Your New Favorite Show: Ugly Americans
I’m so glad that funny, adult-oriented cartoons are still being made. Ugly Americans is about to start its third season on Comedy Central, but I’ve been watching the first season on Netflix and I’m already enamored with the show.
Ugly Americans is about Mark Lilly, a social worker in an alternate-universe New York where vampires, demons, zombies, and creatures of all sorts are commonplace. Mark is dedicated if a little harried. His co-worker is a 400-year-old wizard named Leonard who drinks on the job and not much else. Mark’s roommate, Randall, became a zombie in order to win the affection of a girl who later turned him down for a warlock. Randall is now unemployed and promiscuous, with very few limitations on what he’s willing to do to get laid, and who or what he’s willing to do it with. Callie is Mark’s half-demon girlfriend (and supervisor) with terrifying mood swings and a dangerous sex drive. Other characters include Twayne Boneraper, the demonic bureaucrat in charge of Mark’s department, and Frank Grimes, an overzealous immigration cop with a keen hatred of non-humans.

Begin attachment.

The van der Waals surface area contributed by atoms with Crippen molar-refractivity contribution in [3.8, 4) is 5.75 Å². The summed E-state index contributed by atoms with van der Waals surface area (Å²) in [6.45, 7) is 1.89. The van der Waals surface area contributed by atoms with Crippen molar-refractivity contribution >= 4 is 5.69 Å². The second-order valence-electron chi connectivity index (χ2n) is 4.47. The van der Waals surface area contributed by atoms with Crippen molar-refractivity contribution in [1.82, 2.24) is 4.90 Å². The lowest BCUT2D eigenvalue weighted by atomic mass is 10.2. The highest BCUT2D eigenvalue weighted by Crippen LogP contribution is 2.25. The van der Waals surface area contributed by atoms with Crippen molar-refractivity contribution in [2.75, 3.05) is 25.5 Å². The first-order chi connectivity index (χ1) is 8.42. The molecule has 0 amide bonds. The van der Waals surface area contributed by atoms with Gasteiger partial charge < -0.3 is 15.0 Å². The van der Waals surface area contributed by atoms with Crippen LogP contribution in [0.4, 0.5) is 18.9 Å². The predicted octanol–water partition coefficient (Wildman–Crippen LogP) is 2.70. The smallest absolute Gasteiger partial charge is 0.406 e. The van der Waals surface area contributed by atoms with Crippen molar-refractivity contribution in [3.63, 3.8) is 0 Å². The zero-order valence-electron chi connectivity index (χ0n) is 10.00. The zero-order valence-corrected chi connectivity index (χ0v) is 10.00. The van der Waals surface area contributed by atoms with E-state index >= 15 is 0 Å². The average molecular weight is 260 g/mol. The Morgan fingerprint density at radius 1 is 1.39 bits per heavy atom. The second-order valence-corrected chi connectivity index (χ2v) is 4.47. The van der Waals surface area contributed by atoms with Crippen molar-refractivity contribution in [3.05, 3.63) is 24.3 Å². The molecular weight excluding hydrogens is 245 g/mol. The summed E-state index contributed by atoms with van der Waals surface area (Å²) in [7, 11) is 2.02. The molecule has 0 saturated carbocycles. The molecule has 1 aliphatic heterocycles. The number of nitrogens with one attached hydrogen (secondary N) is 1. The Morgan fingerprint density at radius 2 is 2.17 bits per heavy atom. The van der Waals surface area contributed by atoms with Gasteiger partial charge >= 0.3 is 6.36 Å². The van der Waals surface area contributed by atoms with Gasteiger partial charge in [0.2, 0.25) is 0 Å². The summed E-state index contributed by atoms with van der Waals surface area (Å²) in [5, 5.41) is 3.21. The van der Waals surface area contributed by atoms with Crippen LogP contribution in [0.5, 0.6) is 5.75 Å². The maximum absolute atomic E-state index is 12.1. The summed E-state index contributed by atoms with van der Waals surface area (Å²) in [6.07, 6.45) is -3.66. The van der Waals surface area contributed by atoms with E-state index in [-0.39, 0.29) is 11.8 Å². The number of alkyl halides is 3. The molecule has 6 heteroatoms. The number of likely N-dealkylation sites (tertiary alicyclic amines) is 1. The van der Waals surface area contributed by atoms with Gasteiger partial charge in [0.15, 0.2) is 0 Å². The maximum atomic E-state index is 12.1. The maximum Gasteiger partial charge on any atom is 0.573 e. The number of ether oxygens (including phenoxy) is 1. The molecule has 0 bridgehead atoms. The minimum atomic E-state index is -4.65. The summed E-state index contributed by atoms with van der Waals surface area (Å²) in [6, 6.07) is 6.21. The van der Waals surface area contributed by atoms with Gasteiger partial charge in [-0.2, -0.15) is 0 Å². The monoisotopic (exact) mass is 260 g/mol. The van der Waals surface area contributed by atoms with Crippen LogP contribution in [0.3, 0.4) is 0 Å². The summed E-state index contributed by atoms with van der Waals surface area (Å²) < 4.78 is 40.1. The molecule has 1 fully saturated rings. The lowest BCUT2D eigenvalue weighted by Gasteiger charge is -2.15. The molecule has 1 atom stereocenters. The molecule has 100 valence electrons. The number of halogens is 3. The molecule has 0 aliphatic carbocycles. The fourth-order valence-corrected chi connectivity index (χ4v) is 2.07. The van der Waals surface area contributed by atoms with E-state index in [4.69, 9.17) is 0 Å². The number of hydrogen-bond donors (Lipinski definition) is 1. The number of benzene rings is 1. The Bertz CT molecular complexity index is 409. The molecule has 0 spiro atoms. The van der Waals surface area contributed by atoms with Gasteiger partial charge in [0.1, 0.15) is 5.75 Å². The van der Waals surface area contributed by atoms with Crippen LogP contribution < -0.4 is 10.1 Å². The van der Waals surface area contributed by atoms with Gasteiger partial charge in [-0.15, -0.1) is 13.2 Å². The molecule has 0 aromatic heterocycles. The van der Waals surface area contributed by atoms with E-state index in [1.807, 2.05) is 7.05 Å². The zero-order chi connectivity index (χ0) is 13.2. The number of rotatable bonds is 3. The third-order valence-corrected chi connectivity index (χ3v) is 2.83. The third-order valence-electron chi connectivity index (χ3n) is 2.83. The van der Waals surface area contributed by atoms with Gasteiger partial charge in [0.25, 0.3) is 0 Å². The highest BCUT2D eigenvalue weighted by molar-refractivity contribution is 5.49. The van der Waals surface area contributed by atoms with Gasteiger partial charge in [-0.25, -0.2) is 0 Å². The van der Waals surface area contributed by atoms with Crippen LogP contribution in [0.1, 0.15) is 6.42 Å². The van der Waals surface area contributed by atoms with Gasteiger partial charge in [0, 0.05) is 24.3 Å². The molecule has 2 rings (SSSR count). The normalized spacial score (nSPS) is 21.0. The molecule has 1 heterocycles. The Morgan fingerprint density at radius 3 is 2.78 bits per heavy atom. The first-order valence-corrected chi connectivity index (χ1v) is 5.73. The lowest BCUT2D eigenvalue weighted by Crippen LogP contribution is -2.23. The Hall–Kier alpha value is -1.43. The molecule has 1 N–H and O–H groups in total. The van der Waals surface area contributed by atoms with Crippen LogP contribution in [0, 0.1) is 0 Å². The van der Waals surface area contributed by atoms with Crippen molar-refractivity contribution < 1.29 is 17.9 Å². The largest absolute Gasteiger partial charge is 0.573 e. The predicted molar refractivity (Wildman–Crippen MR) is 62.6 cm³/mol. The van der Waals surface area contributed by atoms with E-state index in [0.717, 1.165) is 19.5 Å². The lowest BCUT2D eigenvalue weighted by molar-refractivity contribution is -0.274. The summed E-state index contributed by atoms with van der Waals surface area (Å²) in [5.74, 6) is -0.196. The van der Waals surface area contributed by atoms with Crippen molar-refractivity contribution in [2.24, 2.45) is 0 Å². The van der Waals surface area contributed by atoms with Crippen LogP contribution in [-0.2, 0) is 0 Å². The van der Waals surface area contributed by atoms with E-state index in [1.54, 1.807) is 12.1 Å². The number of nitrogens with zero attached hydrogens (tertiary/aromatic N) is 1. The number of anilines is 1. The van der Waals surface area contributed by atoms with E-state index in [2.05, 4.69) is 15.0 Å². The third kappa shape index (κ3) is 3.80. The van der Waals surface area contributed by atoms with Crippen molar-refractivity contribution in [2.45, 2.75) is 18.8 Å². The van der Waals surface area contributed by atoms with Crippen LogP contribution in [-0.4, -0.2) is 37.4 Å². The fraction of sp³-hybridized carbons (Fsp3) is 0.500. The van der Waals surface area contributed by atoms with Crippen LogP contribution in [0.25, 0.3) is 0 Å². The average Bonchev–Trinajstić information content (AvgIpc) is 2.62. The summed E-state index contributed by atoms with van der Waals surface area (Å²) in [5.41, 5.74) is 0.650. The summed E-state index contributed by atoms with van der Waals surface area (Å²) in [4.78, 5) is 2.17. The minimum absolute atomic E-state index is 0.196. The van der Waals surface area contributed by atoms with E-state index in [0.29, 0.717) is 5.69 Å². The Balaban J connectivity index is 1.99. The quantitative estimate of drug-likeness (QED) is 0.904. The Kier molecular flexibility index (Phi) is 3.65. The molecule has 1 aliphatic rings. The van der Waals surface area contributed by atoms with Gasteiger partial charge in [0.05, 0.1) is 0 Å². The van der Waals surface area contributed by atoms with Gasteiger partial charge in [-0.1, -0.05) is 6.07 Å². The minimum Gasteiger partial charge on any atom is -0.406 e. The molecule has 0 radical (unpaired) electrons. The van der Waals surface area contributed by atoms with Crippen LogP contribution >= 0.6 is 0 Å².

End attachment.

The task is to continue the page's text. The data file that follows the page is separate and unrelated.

The animation style of Ugly Americans is relatively lo-fi, somewhere between The Simpsons and Family Guy (perhaps unsurprising since it was developed for Comedy Central by David M. Stern, who was a writer on The Simpsons for 10 years). Locations are re-used in a very traditional sitcom style and characters are voiced by only a handful of actors. Most of the plots center around Mark having to deal with a case that has some kind of special difficulty integrating with human society. Thus the show is able to engage in relevant social commentary while still having werewolves and talking fish-people. Granted, the commentary never goes too deep; most of the time it’s jokes about prejudice and/or sexuality, sometimes both. I would favorably compare the tone of Ugly Americans to that of Futurama, whose zany, futuristic setting doesn’t hamper its ability to make clever jokes that are relevant to present-day audiences. A first-season episode entitled “Treegasm” was about two tree-creatures whose mating ritual becomes a huge event, exploited as entertainment by the city’s residents and news media. This episode’s sub-plot concerned Randall’s penis, which had become sentient and decided to run away as punishment for Randall’s unscrupulous libido. Another episode spoofed the Twilight “teenaged vampires in love” thing while having Mark combat an illness called “Mad Larry Disease” an affliction which turns its victims into clones of Larry King.
I’ll admit that I’m only on the 6th episode of Ugly Americans, but I’ve certainly been impressed so far. It’s not a gut-laugh-a-thon like Archer or early Family Guy, and it doesn’t quite have the heart of The Simpsons at their peak. I still recommend it unreservedly. It’s a funny cartoon with an amusing premise and some clever insights into the human condition.
And dick jokes.